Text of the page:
in black and white
Main menu
Share a book About us Home
Biology Business Chemistry Computers Culture Economics Fiction Games Guide History Management Mathematical Medicine Mental Fitnes Physics Psychology Scince Sport Technics

biopharmaceuticals biochemistry and biotecnology - Walsh G.

Walsh G. biopharmaceuticals biochemistry and biotecnology - John Wiley & Sons, 2003. - 572 p.
ISBN 0-470-84327-6
Download (direct link): biochemistryandbiotechnology2003.pdf
Previous << 1 .. 65 66 67 68 69 70 < 71 > 72 73 74 75 76 77 .. 292 >> Next

However, the formation of inclusion bodies displays one processing advantage — it facilitates the achievement of a significant degree of subsequent purification by a single centrifugation step. Because of their density, inclusion bodies sediment even more rapidly than cell debris. Low-speed centrifugation thus facilitates the easy and selective collection of inclusion bodies directly after cellular homogenization. After collection, inclusion bodies are generally incubated with strong denaturants, such as detergents, solvents or urea. This promotes complete solubilization of the inclusion body (i.e. complete denaturation of the proteins therein). The denaturant is then removed by techniques such as dialysis or diafiltration. This facilitates re-folding of the protein, a high percentage of which will generally fold into its native, biologically active, conformation.
Various attempts have been made to prevent inclusion body formation when expressing heterologous proteins in E. coli. Some studies have shown that a simple reduction in the temperature of bacterial growth (from 37°C to 30°C) can significantly decrease the incidence of inclusion body formation. Other studies have shown that expression of the protein of interest as a fusion partner with thioredoxin will eliminate inclusion body formation in most instances. Thioredoxin is a homologous E. coli protein, expressed at high levels. It is localized at the adhesion zones in E. coli, and is a heat-stable protein. A plasmid vector has been engineered which facilitates expression of a fusion protein, consisting of thioredoxin linked to the protein of interest via a short peptide sequence, recognized by the protease enterokinase (Figure 3.7). The fusion protein is invariably expressed at high levels, while remaining in soluble form. Congregation at adhesion zones facilitates its selective release into the media by simple osmotic shock. This can greatly simplify its subsequent purification. After its release, the fusion protein is incubated with enterokinase, thus releasing the protein of interest (Figure 3.7)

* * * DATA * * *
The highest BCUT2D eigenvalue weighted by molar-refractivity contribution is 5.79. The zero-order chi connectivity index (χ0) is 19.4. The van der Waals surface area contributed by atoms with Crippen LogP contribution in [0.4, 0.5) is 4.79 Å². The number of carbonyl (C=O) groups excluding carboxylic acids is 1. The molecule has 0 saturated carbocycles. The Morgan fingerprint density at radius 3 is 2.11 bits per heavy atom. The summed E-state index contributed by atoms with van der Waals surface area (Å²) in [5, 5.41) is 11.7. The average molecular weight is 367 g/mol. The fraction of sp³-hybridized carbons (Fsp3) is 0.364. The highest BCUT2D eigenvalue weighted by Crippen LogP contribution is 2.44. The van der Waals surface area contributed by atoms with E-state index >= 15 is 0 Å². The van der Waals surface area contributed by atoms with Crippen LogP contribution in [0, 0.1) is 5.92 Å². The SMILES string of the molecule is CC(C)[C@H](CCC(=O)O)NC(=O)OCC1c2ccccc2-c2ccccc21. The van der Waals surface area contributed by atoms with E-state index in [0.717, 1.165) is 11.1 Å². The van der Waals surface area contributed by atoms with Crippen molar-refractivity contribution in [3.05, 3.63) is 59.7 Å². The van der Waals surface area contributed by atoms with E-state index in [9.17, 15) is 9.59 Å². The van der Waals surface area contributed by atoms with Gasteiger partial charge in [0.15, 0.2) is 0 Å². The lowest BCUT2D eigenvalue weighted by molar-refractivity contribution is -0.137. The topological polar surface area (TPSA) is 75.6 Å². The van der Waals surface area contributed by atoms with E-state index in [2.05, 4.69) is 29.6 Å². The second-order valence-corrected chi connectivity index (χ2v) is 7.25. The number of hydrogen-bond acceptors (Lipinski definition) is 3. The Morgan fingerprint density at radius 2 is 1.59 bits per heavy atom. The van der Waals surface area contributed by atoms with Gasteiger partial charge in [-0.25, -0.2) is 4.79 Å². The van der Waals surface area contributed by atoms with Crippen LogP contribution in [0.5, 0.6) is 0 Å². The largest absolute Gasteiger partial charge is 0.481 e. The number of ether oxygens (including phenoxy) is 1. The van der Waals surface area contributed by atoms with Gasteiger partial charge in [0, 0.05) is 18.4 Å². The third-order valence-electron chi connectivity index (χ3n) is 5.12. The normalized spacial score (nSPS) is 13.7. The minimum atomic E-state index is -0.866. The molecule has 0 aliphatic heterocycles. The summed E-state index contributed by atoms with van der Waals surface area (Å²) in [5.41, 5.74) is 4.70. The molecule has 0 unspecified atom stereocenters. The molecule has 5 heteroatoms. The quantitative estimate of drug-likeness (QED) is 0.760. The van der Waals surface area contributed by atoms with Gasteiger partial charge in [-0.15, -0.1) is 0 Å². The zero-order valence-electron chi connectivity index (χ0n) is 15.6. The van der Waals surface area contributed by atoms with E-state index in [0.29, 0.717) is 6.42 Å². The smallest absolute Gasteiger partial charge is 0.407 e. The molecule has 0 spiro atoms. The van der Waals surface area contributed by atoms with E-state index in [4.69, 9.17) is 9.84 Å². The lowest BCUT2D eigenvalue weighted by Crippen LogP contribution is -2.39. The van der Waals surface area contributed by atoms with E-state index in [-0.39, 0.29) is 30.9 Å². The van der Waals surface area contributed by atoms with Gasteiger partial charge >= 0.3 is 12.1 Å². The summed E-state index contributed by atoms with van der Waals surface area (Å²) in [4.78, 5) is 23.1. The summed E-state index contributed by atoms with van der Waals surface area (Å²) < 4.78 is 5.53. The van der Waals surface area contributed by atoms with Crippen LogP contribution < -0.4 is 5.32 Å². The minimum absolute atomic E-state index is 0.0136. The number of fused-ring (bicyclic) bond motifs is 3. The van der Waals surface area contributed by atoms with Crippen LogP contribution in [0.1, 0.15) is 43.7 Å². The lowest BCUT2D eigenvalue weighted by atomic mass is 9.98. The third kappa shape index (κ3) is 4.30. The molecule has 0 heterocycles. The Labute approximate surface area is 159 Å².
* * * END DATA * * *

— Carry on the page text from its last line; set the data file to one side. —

An alternative means of reducing/potentially eliminating inclusion body accumulation entails the high-level co-expression of molecular chaperones, along with the protein of interest. Chaperones are themselves proteins which promote proper and full folding of other proteins into their biologically active, native three-dimensional shape. They usually achieve this by transiently binding to the target protein during the early stages of its folding and guiding further folding by preventing/correcting the occurrence of improper hydrophobic associations.
The inability of prokaryotes such as E. coli to carry out post-translational modifications (particularly glycosylation) can limit their usefulness as production systems for some therapeutically useful proteins. Many such proteins, when produced naturally in the body, are glycosylated (Table 3.11). However, the lack of the carbohydrate component of some glycoproteins has little, if any, negative influence upon their biological activity. The unglycosylated form of interleukin-2, for example, displays essentially identical biological activity to that of the native glycosylated molecule. In such cases, E. coli can serve as a satisfactory production system.
Another concern with regard to the use of E. coli is the presence on its surface of lipopolysaccharide (LPS) molecules. The pyrogenic nature of LPS (see later) renders essential its
Figure 3.7. High level expression of a protein of interest in E. coli in soluble form by using the engineered ‘thiofusion’ expression system. Refer to text for specific details
Table 3.11. Proteins of actual or potential therapeutic use that are glycosylated when produced naturally in the body (or by hydridoma technology in the case of monoclonal antibodies). These proteins are discussed in detail in various subsequent chapters
Most interleukins (interleukin-1 being an important exception)
Interferon-b and -g (most interferon-as are unglycosylated)
Colony stimulating factors Tumour necrosis factors
Gonadotrophins (follicle stimulating hormone, luteinizing hormone and human chorionic gonadotrophin)
Blood factors (e.g. factors VII, VIII and IX)
Tissue plasminogen activator
Intact monoclonal antibodies
removal from the product stream. Fortunately, several commonly employed downstream processing procedures achieve such a separation without any great difficulty.
Expression of recombinant proteins in animal cell culture systems
Technical advances facilitating genetic manipulation of animal cells now allow routine production of therapeutic proteins in such systems. The major advantage of these systems is their ability to carry out post-translational modification of the protein product. As a result, many biopharmaceuticals that are naturally glycosylated are now produced in animal cell lines (Table 3.9). Chinese hamster ovary (CHO) and baby hamster kidney (BHK) cells have become particularly popular in this regard.
Previous << 1 .. 65 66 67 68 69 70 < 71 > 72 73 74 75 76 77 .. 292 >> Next